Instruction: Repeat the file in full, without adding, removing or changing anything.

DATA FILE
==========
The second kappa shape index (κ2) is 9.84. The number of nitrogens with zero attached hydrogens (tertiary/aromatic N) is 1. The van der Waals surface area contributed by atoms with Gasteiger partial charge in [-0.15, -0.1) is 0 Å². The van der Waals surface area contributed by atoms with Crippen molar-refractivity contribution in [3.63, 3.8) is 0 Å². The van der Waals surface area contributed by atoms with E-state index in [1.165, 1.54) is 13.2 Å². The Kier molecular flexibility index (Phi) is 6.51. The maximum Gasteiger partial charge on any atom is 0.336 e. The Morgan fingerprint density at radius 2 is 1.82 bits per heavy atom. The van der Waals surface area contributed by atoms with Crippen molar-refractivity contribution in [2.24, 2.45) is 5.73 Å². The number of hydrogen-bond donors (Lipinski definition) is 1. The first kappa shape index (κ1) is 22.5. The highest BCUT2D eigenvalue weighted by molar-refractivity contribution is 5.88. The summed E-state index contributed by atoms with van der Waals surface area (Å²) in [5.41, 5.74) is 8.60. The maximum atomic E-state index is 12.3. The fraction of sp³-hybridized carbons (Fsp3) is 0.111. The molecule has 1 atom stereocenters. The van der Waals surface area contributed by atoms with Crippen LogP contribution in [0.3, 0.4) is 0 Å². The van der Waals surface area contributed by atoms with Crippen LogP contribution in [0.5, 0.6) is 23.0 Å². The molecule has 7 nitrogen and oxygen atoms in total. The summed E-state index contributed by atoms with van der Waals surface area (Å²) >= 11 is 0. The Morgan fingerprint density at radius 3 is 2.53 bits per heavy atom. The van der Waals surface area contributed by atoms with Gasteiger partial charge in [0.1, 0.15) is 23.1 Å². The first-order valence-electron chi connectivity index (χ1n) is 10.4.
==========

The second kappa shape index (κ2) is 9.84. The number of nitrogens with zero attached hydrogens (tertiary/aromatic N) is 1. The van der Waals surface area contributed by atoms with Gasteiger partial charge in [-0.15, -0.1) is 0 Å². The van der Waals surface area contributed by atoms with Crippen molar-refractivity contribution in [3.63, 3.8) is 0 Å². The van der Waals surface area contributed by atoms with E-state index in [1.165, 1.54) is 13.2 Å². The Kier molecular flexibility index (Phi) is 6.51. The maximum Gasteiger partial charge on any atom is 0.336 e. The Morgan fingerprint density at radius 2 is 1.82 bits per heavy atom. The van der Waals surface area contributed by atoms with Crippen molar-refractivity contribution in [2.24, 2.45) is 5.73 Å². The number of hydrogen-bond donors (Lipinski definition) is 1. The first kappa shape index (κ1) is 22.5. The highest BCUT2D eigenvalue weighted by molar-refractivity contribution is 5.88. The summed E-state index contributed by atoms with van der Waals surface area (Å²) in [5.41, 5.74) is 8.60. The maximum atomic E-state index is 12.3. The fraction of sp³-hybridized carbons (Fsp3) is 0.111. The molecule has 1 atom stereocenters. The van der Waals surface area contributed by atoms with Crippen LogP contribution in [0.3, 0.4) is 0 Å². The van der Waals surface area contributed by atoms with Crippen LogP contribution in [0.5, 0.6) is 23.0 Å². The molecule has 7 nitrogen and oxygen atoms in total. The summed E-state index contributed by atoms with van der Waals surface area (Å²) >= 11 is 0. The Morgan fingerprint density at radius 3 is 2.53 bits per heavy atom. The van der Waals surface area contributed by atoms with Gasteiger partial charge in [0.1, 0.15) is 23.1 Å². The first-order valence-electron chi connectivity index (χ1n) is 10.4.